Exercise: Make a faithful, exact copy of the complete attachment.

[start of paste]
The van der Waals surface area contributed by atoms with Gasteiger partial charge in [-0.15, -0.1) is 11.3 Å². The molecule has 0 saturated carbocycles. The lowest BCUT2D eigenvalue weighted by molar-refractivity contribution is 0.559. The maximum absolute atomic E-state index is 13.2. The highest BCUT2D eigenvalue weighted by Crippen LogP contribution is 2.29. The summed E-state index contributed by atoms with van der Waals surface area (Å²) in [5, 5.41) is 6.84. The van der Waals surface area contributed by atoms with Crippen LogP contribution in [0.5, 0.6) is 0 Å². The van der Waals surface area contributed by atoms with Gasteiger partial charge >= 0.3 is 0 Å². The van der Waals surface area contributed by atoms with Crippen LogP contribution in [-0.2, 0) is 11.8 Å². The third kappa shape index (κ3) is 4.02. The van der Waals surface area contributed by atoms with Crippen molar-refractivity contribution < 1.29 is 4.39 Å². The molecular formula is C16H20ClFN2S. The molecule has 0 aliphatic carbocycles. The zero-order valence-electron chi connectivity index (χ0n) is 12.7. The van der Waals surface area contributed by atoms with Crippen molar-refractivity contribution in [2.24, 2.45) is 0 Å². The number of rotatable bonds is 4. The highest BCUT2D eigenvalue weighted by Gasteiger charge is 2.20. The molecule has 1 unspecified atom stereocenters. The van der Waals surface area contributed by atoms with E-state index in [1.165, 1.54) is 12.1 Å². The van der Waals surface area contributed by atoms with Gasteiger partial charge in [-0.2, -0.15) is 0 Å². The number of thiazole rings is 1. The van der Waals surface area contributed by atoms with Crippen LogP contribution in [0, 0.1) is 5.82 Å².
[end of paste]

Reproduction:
The van der Waals surface area contributed by atoms with Gasteiger partial charge in [-0.15, -0.1) is 11.3 Å². The molecule has 0 saturated carbocycles. The lowest BCUT2D eigenvalue weighted by molar-refractivity contribution is 0.559. The maximum absolute atomic E-state index is 13.2. The highest BCUT2D eigenvalue weighted by Crippen LogP contribution is 2.29. The summed E-state index contributed by atoms with van der Waals surface area (Å²) in [5, 5.41) is 6.84. The van der Waals surface area contributed by atoms with Crippen LogP contribution in [0.5, 0.6) is 0 Å². The van der Waals surface area contributed by atoms with Gasteiger partial charge >= 0.3 is 0 Å². The van der Waals surface area contributed by atoms with Crippen LogP contribution in [-0.2, 0) is 11.8 Å². The third kappa shape index (κ3) is 4.02. The van der Waals surface area contributed by atoms with Crippen molar-refractivity contribution < 1.29 is 4.39 Å². The molecular formula is C16H20ClFN2S. The molecule has 0 aliphatic carbocycles. The zero-order valence-electron chi connectivity index (χ0n) is 12.7. The van der Waals surface area contributed by atoms with Crippen molar-refractivity contribution in [2.24, 2.45) is 0 Å². The number of rotatable bonds is 4. The highest BCUT2D eigenvalue weighted by Gasteiger charge is 2.20. The molecule has 1 unspecified atom stereocenters. The van der Waals surface area contributed by atoms with E-state index in [1.165, 1.54) is 12.1 Å². The van der Waals surface area contributed by atoms with Gasteiger partial charge in [-0.2, -0.15) is 0 Å². The number of thiazole rings is 1. The van der Waals surface area contributed by atoms with Crippen LogP contribution in [0, 0.1) is 5.82 Å².